Newcrest’s 22,945-acre project area — 95% of the project area is on Humboldt-Toiyabe National Forest land west of the Jarbidge Wilderness area and south of the Idaho border and the other 5% is on private land — contains creeks that are important bull trout spawning habitat. In year one of the project proposal, Newcrest would do most of its drilling near Jack Creek, where bull trout reproduce. Jack Creek flows into the west fork of the Jarbidge River.
“The environmental impacts (of mining) to the area, especially to bull trout, have been very detrimental in the past,” Idaho Rivers United Executive Director Nic Nelson said. “And so we want to ensure that if something is going to occur in this area that it’s done as responsibly as possible.”
Jarbidge District Ranger Joshua Nicholes said in an email that Newcrest’s activities will not negatively affect bull trout.
“We are committed to allowing appropriate uses of the National Forest to occur while protecting important natural resources such as bull trout,” Nicholes said. “We have incorporated a variety of design features, mitigation measures, avoidance areas and best management practices into the EA to ensure that we minimize the impacts.”
Fox said he would like to see the Forest Service analyze more thoroughly how mining activities could affect the fish. For instance, he said use of groundwater for drilling could potentially lower the water table, and reduce stream flows.
During the drilling season Newcrest would be using 12,000 gallons of water per day — that’s about 1.8 million gallons per drill rig per season. An Olympic-sized swimming pool holds 660,000 gallons. Water will also be used for dust abatement on roads. Newcrest can’t use more than 21.6 million gallons of water in 12 years.
The Forest Service should conduct a more thorough groundwater flow analysis, to better understand what could happen, Fox said.
“(Exploration) could potentially affect the hydrology,” Fox said. “(This project) could potentially lower the water table, perhaps introduce sediment into the groundwater streams, which would potentially smother bull trout spawning redds.”
In the environmental assessment, the Forest Service says that “because the alluvial and bedrock aquifers that would be encountered during drilling are not known to be connected in the project area, any mixing of water from the mine adits with waters that would impact bull trout are unlikely and no impacts to water quality from mine adit water are anticipated.”
The problem, Fox said, is that the hydrology hasn’t been studied in detail. The assessment mentions that Newcrest’s exploration last year revealed some information about aquifers, but Fox said the Forest Service should have a better understanding of groundwater flows before allowing the project.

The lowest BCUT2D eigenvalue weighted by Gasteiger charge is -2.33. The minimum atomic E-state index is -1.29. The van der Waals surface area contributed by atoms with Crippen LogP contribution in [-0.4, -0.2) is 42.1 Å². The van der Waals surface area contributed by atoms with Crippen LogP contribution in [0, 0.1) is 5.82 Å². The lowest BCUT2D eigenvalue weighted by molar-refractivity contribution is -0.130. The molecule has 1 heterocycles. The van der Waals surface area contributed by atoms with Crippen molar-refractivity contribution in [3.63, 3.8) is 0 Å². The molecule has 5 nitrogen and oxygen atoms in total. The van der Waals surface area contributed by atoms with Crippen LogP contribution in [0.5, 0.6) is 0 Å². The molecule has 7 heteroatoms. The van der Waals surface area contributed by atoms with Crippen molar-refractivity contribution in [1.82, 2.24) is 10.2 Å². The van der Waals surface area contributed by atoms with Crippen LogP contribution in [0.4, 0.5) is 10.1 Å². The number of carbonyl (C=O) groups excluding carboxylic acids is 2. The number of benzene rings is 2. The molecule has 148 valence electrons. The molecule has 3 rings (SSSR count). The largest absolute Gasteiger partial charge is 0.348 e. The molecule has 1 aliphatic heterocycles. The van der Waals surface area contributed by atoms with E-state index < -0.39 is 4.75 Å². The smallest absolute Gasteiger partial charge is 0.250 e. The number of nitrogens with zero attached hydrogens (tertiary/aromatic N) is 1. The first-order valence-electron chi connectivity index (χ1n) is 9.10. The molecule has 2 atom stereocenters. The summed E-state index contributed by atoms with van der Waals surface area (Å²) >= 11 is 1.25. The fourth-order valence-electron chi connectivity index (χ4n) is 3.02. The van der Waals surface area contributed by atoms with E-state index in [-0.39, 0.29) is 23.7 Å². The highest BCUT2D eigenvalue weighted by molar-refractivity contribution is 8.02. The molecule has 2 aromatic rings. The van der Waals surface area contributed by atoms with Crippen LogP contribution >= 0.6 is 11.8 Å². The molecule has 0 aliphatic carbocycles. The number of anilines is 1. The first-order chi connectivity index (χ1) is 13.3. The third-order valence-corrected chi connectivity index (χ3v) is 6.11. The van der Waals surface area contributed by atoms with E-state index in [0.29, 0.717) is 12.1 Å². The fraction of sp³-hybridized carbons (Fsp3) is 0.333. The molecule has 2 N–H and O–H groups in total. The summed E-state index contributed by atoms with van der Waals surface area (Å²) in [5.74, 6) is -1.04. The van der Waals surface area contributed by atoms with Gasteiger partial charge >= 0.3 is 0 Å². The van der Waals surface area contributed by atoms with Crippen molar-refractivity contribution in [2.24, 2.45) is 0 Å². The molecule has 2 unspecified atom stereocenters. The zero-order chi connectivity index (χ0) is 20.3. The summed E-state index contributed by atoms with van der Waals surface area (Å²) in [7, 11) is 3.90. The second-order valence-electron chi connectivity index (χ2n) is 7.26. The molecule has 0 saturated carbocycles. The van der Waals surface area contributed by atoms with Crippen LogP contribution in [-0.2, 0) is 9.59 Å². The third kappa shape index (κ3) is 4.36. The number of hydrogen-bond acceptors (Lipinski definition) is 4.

It would have been better if the Forest Service had done an environmental impact statement for the project, Fox said. And the Forest Service should have approved a project for fewer years, with more specifics on where and how much exploration will occur.
“I think a project of this scope, if they’re going to do a full 12-year greenlighting, it really needs either a full EIS or the Forest Service needs to scale it back and really only look at permitting for the first phase,” Nelson said.
Environmental impact statements tend to be much more in-depth — they can run thousands of pages in some cases. Environmental assessments tend to be shorter; this particular one runs 72 pages. Environmental impact statements cover a range of project alternatives, as opposed to simply deciding whether or not a project has a significant impact on the environment. In this case, the Forest Service did not do an EIS because it said the project will not have an adverse impact.
Nelson also said approving this project would be a violation of the National Environmental Policy Act. The public can’t comment on the 11 unknown years of the project, he said, and opportunity for public comment is a key component of NEPA.
Assesment doesn’t unleash gold rush
The Idaho Conservation League, Idaho Rivers United and Idaho Chapter of the Sierra Club filed a formal objection two weeks ago to the Forest Service’s finding of no significant impact. Newcrest can’t begin exploration as outlined in the environmental assesment until the Forest Service addresses those objections, which could take a few months.
Newcrest’s project is purely exploratory. If the company finds a valuable deposit and wants to launch a significant mining operation, that would likely require a full Environmental impact statement. Plus, if the exploration doesn’t go well, Newcrest could leave well before the 12 years allowed by the assessment are up.
Nelson reiterated he doesn’t think the Forest Service should approve the exploration project as proposed.
“It’d be greenlighting a project without knowing 90% of the scope of the project,” he said. “And it’s almost impossible to know what kind of environmental concerns you’re going to have when you get beyond phase one.”